Epus:

Electric Auxiliary Power Units

Electric APUs have started gaining acceptance. These electric APUs use battery packs instead of the diesel engine on traditional APUs as a source of power. The APU's battery pack is charged when the truck is in motion. When the truck is idle, the stored energy in the battery pack is then used to power an air conditioner, heater, and other devices

Pam In MN's Comment
member avatar

Thank you for the info!!

My company has several husband/wife teams. You will get trained separately from your husband, then you will be put together to team. The teams at my company tend to get the newer trucks. But with you being brand new to driving you probably won't get one off the factory floor. My company does Dry Van and some reefer. All of our trucks have auto oilers and automatic lube systems. Some trucks have APU/EPUs. Our trucks our governed at 63, but if you achieve and maintain a certain mpg you will get turned up to 65. I believe the fleet is very well maintained. If there are issues, they get them fixed right away. The older trucks, that are fixin to head to resale, are 2012 models. The entire fleet are Freightliners. I do not exactly know what teams get paid. Other than that I would be happy to answer any questions.

Btw, I drive for H.O. Wolding. They are based out of Amherst, WI. Fleet is around 350 trucks and they only have a single terminal.

Drive Safe and God Speed.

Terminal:

A facility where trucking companies operate out of, or their "home base" if you will. A lot of major companies have multiple terminals around the country which usually consist of the main office building, a drop lot for trailers, and sometimes a repair shop and wash facilities.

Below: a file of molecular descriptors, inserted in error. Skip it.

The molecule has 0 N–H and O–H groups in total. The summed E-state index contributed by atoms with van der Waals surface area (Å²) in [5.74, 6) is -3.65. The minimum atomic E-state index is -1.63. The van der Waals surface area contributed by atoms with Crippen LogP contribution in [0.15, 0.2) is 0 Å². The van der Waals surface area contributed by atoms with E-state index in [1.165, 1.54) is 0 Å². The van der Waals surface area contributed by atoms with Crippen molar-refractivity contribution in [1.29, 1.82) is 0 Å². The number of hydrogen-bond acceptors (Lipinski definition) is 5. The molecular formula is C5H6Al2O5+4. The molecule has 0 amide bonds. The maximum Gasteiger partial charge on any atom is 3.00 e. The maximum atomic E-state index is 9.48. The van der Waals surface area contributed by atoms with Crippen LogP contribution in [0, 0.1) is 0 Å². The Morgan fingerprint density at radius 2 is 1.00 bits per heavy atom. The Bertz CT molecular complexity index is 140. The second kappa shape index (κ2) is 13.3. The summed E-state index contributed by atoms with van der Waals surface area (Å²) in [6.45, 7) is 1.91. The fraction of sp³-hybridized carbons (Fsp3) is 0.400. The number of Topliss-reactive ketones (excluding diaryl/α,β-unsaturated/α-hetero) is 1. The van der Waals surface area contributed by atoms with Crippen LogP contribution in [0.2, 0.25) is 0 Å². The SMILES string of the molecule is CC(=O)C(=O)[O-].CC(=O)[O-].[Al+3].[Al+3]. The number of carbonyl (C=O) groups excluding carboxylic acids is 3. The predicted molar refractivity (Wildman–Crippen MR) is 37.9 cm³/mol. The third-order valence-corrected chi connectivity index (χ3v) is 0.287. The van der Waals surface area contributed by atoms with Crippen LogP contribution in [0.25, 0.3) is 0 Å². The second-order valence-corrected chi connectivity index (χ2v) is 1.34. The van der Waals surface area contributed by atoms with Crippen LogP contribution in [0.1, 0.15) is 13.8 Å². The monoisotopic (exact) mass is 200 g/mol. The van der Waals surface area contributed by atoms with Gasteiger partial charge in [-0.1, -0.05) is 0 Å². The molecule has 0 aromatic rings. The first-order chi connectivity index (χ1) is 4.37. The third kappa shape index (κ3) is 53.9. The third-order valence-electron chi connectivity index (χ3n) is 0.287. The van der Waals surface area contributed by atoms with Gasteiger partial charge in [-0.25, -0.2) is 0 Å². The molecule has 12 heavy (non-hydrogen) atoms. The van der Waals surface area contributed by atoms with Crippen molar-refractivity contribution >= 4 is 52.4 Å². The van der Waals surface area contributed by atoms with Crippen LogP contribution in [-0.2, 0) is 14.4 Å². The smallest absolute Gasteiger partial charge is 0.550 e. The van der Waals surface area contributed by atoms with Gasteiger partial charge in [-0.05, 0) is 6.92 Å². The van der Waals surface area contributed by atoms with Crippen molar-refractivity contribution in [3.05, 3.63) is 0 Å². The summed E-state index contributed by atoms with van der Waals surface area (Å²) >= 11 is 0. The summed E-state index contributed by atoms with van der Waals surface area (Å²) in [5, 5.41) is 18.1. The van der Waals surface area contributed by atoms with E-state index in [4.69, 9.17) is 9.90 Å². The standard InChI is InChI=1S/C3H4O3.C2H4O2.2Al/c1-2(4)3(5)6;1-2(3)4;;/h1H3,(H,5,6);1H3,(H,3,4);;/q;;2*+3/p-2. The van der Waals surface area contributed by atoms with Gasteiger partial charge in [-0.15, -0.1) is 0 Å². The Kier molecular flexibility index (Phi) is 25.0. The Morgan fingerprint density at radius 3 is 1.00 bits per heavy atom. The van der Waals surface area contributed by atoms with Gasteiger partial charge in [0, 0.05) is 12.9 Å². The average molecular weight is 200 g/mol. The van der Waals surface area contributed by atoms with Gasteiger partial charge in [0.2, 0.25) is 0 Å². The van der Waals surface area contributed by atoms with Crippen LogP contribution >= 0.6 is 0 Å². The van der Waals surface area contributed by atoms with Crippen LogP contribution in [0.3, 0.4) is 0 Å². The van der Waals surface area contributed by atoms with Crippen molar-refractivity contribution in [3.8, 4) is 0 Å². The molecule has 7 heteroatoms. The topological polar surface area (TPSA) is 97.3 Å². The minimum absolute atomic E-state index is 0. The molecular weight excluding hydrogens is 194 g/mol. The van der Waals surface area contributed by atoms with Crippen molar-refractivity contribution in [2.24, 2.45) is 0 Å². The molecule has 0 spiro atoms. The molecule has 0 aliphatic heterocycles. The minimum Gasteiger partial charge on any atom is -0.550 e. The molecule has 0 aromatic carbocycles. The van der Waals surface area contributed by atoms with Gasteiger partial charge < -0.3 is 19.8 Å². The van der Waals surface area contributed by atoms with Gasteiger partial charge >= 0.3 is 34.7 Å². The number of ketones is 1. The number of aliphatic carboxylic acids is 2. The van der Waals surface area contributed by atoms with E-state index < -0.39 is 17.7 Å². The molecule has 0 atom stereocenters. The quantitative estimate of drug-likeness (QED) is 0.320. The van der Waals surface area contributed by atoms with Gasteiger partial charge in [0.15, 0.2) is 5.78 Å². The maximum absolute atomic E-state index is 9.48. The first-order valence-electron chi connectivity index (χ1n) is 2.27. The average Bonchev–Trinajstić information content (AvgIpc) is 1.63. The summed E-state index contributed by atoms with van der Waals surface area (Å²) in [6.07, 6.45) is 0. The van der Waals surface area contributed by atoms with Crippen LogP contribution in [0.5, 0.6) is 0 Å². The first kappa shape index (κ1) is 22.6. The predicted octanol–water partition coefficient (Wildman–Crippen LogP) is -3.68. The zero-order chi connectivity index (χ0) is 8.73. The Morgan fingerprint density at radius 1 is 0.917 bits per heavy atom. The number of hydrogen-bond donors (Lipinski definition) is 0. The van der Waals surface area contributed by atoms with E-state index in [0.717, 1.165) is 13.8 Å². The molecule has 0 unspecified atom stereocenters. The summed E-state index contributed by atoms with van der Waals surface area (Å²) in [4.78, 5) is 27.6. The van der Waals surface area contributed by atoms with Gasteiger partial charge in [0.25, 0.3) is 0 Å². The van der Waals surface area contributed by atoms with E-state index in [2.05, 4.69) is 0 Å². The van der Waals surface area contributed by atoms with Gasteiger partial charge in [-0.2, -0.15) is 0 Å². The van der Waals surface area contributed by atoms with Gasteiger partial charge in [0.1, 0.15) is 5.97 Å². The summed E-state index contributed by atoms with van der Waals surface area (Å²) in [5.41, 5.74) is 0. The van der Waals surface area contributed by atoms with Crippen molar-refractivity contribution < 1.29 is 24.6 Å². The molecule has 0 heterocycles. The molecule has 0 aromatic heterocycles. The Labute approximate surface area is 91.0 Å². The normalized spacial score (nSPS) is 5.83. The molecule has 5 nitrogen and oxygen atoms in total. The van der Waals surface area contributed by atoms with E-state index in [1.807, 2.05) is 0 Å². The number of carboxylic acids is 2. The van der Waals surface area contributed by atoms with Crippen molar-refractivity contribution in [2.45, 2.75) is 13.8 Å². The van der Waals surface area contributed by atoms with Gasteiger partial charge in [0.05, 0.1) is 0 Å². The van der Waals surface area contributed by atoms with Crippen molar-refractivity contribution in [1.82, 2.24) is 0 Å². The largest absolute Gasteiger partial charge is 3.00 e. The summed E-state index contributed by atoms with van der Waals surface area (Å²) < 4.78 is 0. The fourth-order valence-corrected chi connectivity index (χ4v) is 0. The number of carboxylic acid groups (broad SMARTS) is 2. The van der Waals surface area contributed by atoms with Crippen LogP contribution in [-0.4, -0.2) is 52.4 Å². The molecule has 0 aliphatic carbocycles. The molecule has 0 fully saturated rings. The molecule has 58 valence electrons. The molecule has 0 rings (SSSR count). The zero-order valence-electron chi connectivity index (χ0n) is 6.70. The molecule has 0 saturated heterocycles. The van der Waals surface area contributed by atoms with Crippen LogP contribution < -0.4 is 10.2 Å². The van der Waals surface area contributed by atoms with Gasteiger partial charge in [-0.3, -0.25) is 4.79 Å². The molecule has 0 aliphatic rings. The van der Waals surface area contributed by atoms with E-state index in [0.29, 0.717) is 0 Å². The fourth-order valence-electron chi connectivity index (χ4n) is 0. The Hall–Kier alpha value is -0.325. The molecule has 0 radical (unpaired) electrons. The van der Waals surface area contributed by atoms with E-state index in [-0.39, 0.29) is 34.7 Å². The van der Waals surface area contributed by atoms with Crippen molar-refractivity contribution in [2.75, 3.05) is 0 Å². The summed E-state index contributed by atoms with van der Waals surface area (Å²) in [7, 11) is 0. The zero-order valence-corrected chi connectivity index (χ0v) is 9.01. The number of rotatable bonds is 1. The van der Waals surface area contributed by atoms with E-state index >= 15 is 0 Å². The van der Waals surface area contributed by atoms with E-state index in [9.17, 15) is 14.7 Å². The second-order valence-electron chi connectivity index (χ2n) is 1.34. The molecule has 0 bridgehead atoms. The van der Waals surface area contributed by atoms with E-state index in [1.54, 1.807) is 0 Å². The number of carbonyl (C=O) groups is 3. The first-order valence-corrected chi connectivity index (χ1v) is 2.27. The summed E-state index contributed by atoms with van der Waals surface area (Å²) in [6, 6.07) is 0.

Dry Van:

A trailer or truck that that requires no special attention, such as refrigeration, that hauls regular palletted, boxed, or floor-loaded freight. The most common type of trailer in trucking.

Reefer:

A refrigerated trailer.

APU:

Auxiliary Power Unit

On tractor trailers, and APU is a small diesel engine that powers a heat and air conditioning unit while charging the truck's main batteries at the same time. This allows the driver to remain comfortable in the cab and have access to electric power without running the main truck engine.

Having an APU helps save money in fuel costs and saves wear and tear on the main engine, though they tend to be expensive to install and maintain. Therefore only a very small percentage of the trucks on the road today come equipped with an APU.

EPU:

Electric Auxiliary Power Units

Electric APUs have started gaining acceptance. These electric APUs use battery packs instead of the diesel engine on traditional APUs as a source of power. The APU's battery pack is charged when the truck is in motion. When the truck is idle, the stored energy in the battery pack is then used to power an air conditioner, heater, and other devices

Epus:

Electric Auxiliary Power Units

Electric APUs have started gaining acceptance. These electric APUs use battery packs instead of the diesel engine on traditional APUs as a source of power. The APU's battery pack is charged when the truck is in motion. When the truck is idle, the stored energy in the battery pack is then used to power an air conditioner, heater, and other devices

∆_Danielsahn_∆'s Comment
member avatar

US Express is a really good company for teams, as is Covenant. They both tend to put teams in the newer trucks, from what I have seen. Not sure if Covenant would let your husband train you, though. I know your husband might hate to hear this, but Swift has a "Train your spouse" program, or at least they used to.

If US Express will let your husband be your trainer, I would say go with them. You really can't go wrong with them, or Covenant, and yes, even Swift.

Good luck in your search, and stay safe.

Rainy D.'s Comment
member avatar

Prime has lots of hubby wife teams and if he comes first for three months he can then train you. As a spouse you would not have the year contract either.

I don't know drivers who complain about lack of miles. And we have lots of customers in MN.

Errol V.'s Comment
member avatar

Check with a Swift recruiter. There's some deal to train a spouse for free.